*Camp stoves – If you have one, you can pack it if you can fit it in the luggage however if you find destination camping is your thing, invest in a single burner stove. These run more than $50 but less than $100. Traveling by air with pressurized fuel cans is a no-go so check in advance about buying your fuel when you arrive. For a Kansas trip, we purchased the fuel on our way out of town at the local sporting goods store in Oklahoma City. The fuel cans cost around $5 and get you pretty far with cooking up the grub depending on altitude.

*And finally, let’s talk about clothes. Yes, a necessary space-hogging evil. At this point it is only fair to disclose that some adventurers (cough, cough) can be a little vain about their appearance while “roughing” it so know that the person writing this will be sharing the ins and outs of sneaking in a compact and lip gloss while assuring your fellow travelers that they are being too high maintenance if they want to bring their I-Pad. Basically, you do not need as much clothing as you think so pack and then make yourself remove a third to half.

1) undergarments – wash these out and hang to dry as you go so as to bring less. And socks – you can wear them more than once a day, it won’t kill you even if it does others.

2) undershirts/tanks/running/string tops

3) reg. t-shirts and PANTS! don’t forget those! a couple pair of jeans will cover it or some lightweight, zip away, hiking pants will do double duty as shorts.

4) long sleeve shirt – investing in a lightweight yet warm camping shirt is great however this adventurer has never done it. It’s been Salvation Army to the rescue anytime clothing is needed.

5) 1 pair of hiking boots, 1 pair of flip flops – that’s right, breathe and chant your way through the stress, you can do this.

6) beanie or stocking cap and gloves if it will be cold

7) couple pair of shorts and a swimsuit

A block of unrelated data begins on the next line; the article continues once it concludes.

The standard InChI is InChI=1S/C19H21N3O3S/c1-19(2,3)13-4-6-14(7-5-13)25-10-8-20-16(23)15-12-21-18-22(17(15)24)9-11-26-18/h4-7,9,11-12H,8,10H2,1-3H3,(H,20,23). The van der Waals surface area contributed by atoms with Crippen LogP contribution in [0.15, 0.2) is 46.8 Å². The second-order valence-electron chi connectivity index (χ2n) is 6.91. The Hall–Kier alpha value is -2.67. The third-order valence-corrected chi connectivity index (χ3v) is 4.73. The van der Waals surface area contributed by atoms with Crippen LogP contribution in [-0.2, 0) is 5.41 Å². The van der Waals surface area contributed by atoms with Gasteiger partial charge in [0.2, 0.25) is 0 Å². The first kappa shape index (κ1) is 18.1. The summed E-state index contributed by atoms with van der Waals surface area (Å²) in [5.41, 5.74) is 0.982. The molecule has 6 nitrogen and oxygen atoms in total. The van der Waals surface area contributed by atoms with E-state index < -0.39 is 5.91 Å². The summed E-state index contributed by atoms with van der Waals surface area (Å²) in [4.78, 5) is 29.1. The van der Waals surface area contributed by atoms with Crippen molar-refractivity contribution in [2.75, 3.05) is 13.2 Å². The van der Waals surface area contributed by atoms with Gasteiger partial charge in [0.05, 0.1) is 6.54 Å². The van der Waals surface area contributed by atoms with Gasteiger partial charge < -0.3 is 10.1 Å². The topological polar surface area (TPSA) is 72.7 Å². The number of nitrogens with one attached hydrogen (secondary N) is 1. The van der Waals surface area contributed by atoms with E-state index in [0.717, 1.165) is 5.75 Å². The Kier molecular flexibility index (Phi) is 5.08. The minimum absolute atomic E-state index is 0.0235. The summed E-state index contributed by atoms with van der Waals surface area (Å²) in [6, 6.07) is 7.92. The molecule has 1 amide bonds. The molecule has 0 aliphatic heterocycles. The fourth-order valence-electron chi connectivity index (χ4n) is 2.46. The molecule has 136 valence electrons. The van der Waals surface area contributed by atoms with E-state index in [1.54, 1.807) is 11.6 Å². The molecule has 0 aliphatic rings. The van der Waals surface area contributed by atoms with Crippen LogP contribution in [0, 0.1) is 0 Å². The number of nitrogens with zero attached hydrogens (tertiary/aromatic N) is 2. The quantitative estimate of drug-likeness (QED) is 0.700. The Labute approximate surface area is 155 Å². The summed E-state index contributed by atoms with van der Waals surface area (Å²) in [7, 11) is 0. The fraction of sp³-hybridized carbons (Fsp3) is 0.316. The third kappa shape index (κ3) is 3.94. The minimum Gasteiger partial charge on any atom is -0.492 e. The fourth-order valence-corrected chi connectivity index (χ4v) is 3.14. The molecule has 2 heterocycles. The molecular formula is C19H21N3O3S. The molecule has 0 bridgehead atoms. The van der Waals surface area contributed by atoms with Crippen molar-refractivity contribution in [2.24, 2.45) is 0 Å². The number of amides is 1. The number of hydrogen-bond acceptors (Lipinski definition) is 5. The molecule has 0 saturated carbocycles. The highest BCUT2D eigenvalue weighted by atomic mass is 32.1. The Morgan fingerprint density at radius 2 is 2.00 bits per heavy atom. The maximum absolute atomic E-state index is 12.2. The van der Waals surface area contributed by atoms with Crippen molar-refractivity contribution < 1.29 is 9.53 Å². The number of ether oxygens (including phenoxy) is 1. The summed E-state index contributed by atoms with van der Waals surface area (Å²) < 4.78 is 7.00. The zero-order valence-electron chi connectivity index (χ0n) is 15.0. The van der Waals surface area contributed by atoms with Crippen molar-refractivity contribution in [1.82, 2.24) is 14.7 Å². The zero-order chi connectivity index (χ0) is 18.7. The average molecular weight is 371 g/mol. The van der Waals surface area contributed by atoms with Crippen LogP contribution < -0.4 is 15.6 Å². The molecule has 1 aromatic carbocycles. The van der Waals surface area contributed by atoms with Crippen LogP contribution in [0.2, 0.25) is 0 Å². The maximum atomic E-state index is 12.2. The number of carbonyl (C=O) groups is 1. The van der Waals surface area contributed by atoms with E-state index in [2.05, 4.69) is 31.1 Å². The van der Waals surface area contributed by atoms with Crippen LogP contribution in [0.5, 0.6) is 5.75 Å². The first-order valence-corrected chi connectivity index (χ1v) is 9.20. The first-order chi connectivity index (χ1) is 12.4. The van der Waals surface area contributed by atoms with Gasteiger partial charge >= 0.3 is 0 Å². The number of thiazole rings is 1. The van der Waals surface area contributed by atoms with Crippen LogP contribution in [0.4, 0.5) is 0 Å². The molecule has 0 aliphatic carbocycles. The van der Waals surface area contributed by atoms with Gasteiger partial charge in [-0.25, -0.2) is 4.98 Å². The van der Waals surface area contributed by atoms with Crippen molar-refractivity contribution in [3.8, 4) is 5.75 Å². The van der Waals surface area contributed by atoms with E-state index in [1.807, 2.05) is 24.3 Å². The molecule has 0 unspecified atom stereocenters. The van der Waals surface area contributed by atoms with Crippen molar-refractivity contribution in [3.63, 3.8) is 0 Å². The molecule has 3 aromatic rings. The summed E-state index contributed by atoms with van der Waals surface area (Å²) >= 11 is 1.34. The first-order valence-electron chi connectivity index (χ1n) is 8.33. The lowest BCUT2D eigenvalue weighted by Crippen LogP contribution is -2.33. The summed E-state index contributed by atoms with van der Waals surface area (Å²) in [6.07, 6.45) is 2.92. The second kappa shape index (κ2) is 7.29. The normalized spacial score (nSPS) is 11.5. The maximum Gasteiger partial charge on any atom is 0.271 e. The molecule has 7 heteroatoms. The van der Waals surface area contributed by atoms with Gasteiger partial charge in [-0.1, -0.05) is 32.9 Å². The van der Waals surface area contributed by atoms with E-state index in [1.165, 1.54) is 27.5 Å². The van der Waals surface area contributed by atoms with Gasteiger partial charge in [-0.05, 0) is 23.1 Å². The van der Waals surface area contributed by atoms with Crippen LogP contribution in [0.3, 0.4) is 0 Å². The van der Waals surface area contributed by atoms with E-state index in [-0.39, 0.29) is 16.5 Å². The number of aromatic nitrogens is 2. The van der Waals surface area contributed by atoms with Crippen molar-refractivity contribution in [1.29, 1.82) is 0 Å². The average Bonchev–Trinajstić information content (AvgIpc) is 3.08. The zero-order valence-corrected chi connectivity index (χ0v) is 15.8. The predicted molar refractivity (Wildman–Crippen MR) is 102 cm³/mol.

8) sleepwear – leggings, long johns if cold.

9) toiletries – combine with your fellow travelers, as you only need one tube of toothpaste for the group and then stash a small makeup bag if it pleases you.

Now here is the kicker. Wear your bulky items on the plane so as to save on precious room. Don your hiking boots and pack the flip-flops.

And now we want to finish up with an idea for you on cost comparison. We recently checked prices for late summer lodging in, near, and not so near the Grand Canyon and here are the results. Also be aware that popular haunts will produce mighty crowds. If you skip camping and desire a hotel/motel, you are encouraged to seek out off-season travel and/or midweek for some pretty significant savings over peak season weekends.

First off – Lodging within the park is not terribly expensive (Bright Angel a little over $80 per night to Kachina at a bit under $200 a night) however you need to book 13 months out. The link for all 5 lodges is located in the Grand Canyon article.

Next up – Outside the park. On A Dime checked for August 18-21st and found that rooms are almost sold out and priced anywhere from  approx. $100 and up, per night, a few miles from the park entrance to a little less than $100 a night at a distance of 50+ miles from the entrance. In this price range expect no frills.

Finally – Camping at Mather is $18 per night (plus booking fee) and there are currently a number of open sites. Desert View has 50, first come/first serve sites for $12 per night (yes, you read that right). 7 night maximum. These sites fill early in the day and check-in is 11:00am.

To wrap this up, we are talking 3 nights hotel/motel at $300-$600+ and it can go up dramatically if you want mints on the pillows.

3 nights camping $36-$54. Bring the mints and some battery powered holiday lights for next to nothing.

Go ahead, double these figures it if you want to truly relax in this epic beauty and stay 6 nights. $600-$1,200 and up or $72-$108

Finally, we here at On A Dime want to add that often we’ve camped until the last night and then thrown down some bank for a bath tub and the mints. This always has us in a state of gratitude for the simple things in life like hot water and a blow dryer.

If you have questions, feel free to connect and we’ll do our best to get you the answers and we hope you try out destination camping and find it financially freeing and soul nourishing.